Sales Book

To maintain the sales book you should do the following:

  1. Write the date you raised the invoice in the first column.
  2. Write the invoice number in the second column. All invoices should be numbered. These should be consecutive. If for any reason you duplicate an invoice number, call the invoices 101 and 101a, for example. If you miss out an invoice number, write it in the book with” cancelled “ beside it. Both the Inland Revenue and HM Customs and Excise get very worried if you don’t do this.
  3. Put the name of the person the sale has been made to in the next column.
  4. Then head up the next three columns “Net”, VAT and”Gross”.
  5. In the “net” column write the value of the invoice before VAT.
  6. In the “VAT” column write the amount of VAT charged on invoice. This is 20% of net value unless the supply is zero-rated or exempt. To decide whether the sales you make are standard rate, zero rate, exempt see Appendix 1.
  7. In the “Gross” column write the total value of the invoice, that is the net value plus the VAT.
  8. Next have a “paid“ column. When you receive money for a sales invoice write the date you received the money in this column.
  9. If you only have one business bank account and pay all money received, however it is paid to you, into that bank account you don’t need any more columns. But, if you have more than one bank account then you need a final column. In this one you write the bank account number or name into which the money from the invoice was paid. If you took it in cash, write ”cash“.

When you’ve done this for a month you underline the last line used in the month and then add up all the column’s. This is where a spreadsheet comes in really useful. Remember to use the feature on your spreadsheet and if you don’t know how to use it look it up the “help“ feature. It will save you a massive amount of time.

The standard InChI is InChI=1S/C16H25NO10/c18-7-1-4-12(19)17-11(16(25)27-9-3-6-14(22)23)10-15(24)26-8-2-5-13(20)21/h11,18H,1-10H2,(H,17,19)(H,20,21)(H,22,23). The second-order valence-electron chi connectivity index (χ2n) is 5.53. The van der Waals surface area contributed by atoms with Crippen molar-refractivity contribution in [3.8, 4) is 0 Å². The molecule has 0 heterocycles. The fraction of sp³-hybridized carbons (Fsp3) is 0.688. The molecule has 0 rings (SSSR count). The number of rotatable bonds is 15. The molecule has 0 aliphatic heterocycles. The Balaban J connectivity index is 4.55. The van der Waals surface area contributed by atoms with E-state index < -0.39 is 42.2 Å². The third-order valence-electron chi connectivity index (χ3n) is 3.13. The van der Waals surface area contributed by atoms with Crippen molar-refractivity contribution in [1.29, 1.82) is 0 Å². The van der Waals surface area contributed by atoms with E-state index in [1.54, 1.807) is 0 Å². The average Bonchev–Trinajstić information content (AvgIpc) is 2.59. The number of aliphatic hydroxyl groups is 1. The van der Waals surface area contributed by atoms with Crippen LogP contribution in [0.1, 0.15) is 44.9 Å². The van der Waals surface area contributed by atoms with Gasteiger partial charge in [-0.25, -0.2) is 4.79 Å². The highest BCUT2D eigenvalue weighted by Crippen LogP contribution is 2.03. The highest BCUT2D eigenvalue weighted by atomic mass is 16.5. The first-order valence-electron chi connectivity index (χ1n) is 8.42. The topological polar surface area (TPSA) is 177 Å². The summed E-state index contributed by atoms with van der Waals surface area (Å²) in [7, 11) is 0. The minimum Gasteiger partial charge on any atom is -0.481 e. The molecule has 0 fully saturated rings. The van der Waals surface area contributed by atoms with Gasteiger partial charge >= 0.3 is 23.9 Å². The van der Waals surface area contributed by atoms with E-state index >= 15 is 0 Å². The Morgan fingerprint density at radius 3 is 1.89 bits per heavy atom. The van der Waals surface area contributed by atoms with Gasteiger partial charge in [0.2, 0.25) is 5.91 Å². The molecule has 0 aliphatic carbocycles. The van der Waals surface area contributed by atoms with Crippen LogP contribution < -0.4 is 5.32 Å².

There’s one really useful check you can do at the end of each month. The total in the gross column should equal the total in the net column plus the total in the VAT column. If it doesn’t, go back and check each line to find out which one doesn’t work, and put it right. If the invoice was wrong, correct it and send a new version to your customer.

Finally, there’s one other important thing to note. If you give a customer a discount on an invoice, you must say in the date paid column that a discount was given and say how much it was. It helps if this is done in red ink, but its not essential.

What does the sales book look like?

Something very much like this:

What does the sales book tell you?

DateNumberToNet£Vat £Gross £Date paidPaid into
15.5.02197A B Mags1500.00262.501762.5016.6.02Deposit
17.5.02198R Hall500.0087.50587.5020.6.02587.50
26.5.02199IT DESIGN1150.00201.251351.25201.251351.25
1.6.02200AB Mags1900.00332.502232.507.7.02Current
9.6.02201SS Software800.00140.00940.0014.6.02Deposit
9.6.02202J Graphics300.0052.50352.5024.7.02Current
22.6.02203Book Press2900.00507.503407.50
30.6.02204Mega records875.00153.131028.133.8.02Current
30.6.02205IBP Magazines1500.0262.501762.5030.7.02Current
4.7.02206SP Software3000.00525.003525.004.8.02Deposit
10.7.02207R Hall650.00113.75763.754.8.02Deposit
19.7.02208IT Design2300.00402.502702.50
28.7.02209AB Magazine1700.00297.501997.5028.8.02Current

The sales book tells you:

  1. Who owes you money. All items not marked as paid are owed to you.
  2. 2. Your total sales for the month or a quarter just by looking at the total of the net column, or by adding them up into quarterly figures.

Remember, the sales daybook is for accounts purposes. The total VAT shown in the sales day book is not the amount of VAT which goes on to your VAT return at the end of a VAT quarter.

For further information, please contact us on 03332 401 333 or email